‘Make my hands bleed’: Charley Hull just finished second again, but she’s eager to get back to work

Charley Hull of England plays their second shot on the 17th hole on Day Four of the AIG Women's Open at Walton Heath Golf Club on August 13, 2023 in Tadworth, England.

Charley Hull says next year is her year.

Getty Images

This week was supposed to be it for Charley Hull.

She showed she had the game to win a major championship a month ago when she gave her now-famous “shy girls don’t get sweets” line at the U.S. Women’s Open. The valiant effort to reach Pebble Beach’s 18th green in two from underneath the cypress tree in the middle of the fairway capped a spectacular final-round 66 to finish T2.

But this week at the AIG Women’s Open, instead of having to manufacture a comeback down seven like she did last month, she entered the final round tied for the lead.

What’s more, she was playing on home turf. The Englishwoman grew up in Kettering, about two hours north of this week’s host, Walton Heath Golf Club.

“You ask anyone that, it would be unbelievable. It would be absolutely unbelievable,” Hull said Saturday evening when asked what it would be like to win on English soil. She recalled when fellow-countrywoman Georgia Hall triumphed won the Women’s Open at Royal Lytham in 2018. “To do that again would be unreal. But one step at a time and just go out there and have fun.”

However, some fairy tale endings just never materialize.

Bogeys at 3 and 5 coupled with a violent lip-out for birdie at 5 suddenly saw her three back of playing partner and overnight co-leader Lilia Vu. By the time the pair reached the 11th hole, Vu had opened up a five-shot lead with eight holes to play.

But just like at Pebble Beach, the 27-year-old rose to the occasion once again to make it a ball game. At the 502-yard par-5, her tee shot found the left fescue, but she went for the green anyway. She ended up in the left greenside bunker in two and from there, authored the shot of the tournament.

From right in front of the steep riveted face, Hull blasted her ball onto the green 25 feet short of the pin and watched it release and just trickle into the cup.

“That was the moment Charley needed to get herself back into this championship,” noted NBC’s Tom Abbot on the broadcast.

“And that was a moment the crowd has been waiting for,” added analyst Morgan Pressel.

When Vu failed to get her chip from beyond the green up and down for a birdie, it felt the start of another Pebble-like run for Hull.

It wasn’t. Vu knocked it stiff on 12 for another birdie that may as well have been the dagger. Even when Hull’s second at the par-5 16th ended up just a couple of feet from the hole, she couldn’t convert.

But it may have been the 18th hole when Hull proved what she’s all about. She fanned her tee shot out to the right and went for the green out of the heather that lines Walton Heath’s fairways. Her second caught the cross-bunker 50 yards short of the green from which she could only blast out to the front of the green.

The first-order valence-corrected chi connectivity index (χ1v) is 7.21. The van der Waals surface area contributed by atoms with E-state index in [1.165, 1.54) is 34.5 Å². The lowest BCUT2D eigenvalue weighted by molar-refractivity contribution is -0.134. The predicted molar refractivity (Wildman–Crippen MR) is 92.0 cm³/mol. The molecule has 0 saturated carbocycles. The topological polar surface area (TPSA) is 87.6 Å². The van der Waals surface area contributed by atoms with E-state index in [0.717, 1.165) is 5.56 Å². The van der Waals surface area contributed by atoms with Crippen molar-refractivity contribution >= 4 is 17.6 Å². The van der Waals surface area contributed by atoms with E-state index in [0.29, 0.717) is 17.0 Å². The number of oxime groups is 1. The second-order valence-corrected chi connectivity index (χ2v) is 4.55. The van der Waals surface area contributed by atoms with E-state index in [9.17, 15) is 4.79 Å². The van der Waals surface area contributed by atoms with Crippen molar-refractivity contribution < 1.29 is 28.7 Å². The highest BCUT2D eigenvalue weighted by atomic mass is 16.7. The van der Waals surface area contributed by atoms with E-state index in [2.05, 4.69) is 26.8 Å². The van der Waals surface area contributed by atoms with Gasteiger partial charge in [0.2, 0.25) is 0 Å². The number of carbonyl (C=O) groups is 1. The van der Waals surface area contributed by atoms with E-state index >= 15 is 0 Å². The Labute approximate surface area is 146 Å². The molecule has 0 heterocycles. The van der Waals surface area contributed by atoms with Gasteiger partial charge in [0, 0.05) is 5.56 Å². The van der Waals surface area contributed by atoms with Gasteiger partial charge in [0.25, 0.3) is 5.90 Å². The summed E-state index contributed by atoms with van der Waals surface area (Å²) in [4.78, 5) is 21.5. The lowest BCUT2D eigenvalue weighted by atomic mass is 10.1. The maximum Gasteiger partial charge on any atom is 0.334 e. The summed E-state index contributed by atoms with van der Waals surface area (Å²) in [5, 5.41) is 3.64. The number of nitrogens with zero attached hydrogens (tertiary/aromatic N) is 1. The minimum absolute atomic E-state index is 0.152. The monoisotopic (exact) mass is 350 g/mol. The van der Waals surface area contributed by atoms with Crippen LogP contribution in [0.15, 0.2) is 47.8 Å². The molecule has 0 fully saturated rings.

She drained the final putt to secure solo second.

Just listening to the crowd, you might have thought she’d won.

“It’s unbelievable,” Hull said of the crowd support this week. “I was shocked how many young kids came up to me to be fair. It’s quite cute and really inspiring because when I was younger I used to look up to Laura but it’s kind of cool how they are looking up to me now. The signs, it’s lovely.”

England's Charley Hull reacts after holing her par putt on the 18th green to take second-place on day 4 of the 2023 Women's British Open Golf Championship at Walton Heath Golf Club in Walton-on-the-Hill, south-west of London on August 13, 2023.
Charley Hull had a hometown crowd this week. Getty Images

However, a win this was not, just another close call as Vu made her own birdie putt to cap a six-shot victory.

“It’s just annoying because this is my fourth second-place finish of the year, so yeah, and second second-place finish in a major,” she said.

But if you think she’s in any way demoralized by coming so close, think again.

“Truthfully, I want to be with my coach tomorrow at 10 o’clock in the morning,” Hull told Sky Sports. “I really feel like next year is my time to win [a major] and I just want to get started as soon as possible and just get working and make my hands bleed. I want to hit that many golf balls.”

Jack Hirsh

Golf.com Editor

Jack Hirsh is an assistant editor at GOLF. A Pennsylvania native, Jack is a 2020 graduate of Penn State University, earning degrees in broadcast journalism and political science. He was captain of his high school golf team and recently returned to the program to serve as head coach. Jack also still *tries* to remain competitive in local amateurs. Before joining GOLF, Jack spent two years working at a TV station in Bend, Oregon, primarily as a Multimedia Journalist/reporter, but also producing, anchoring and even presenting the weather. He can be reached at jack.hirsh@golf.com.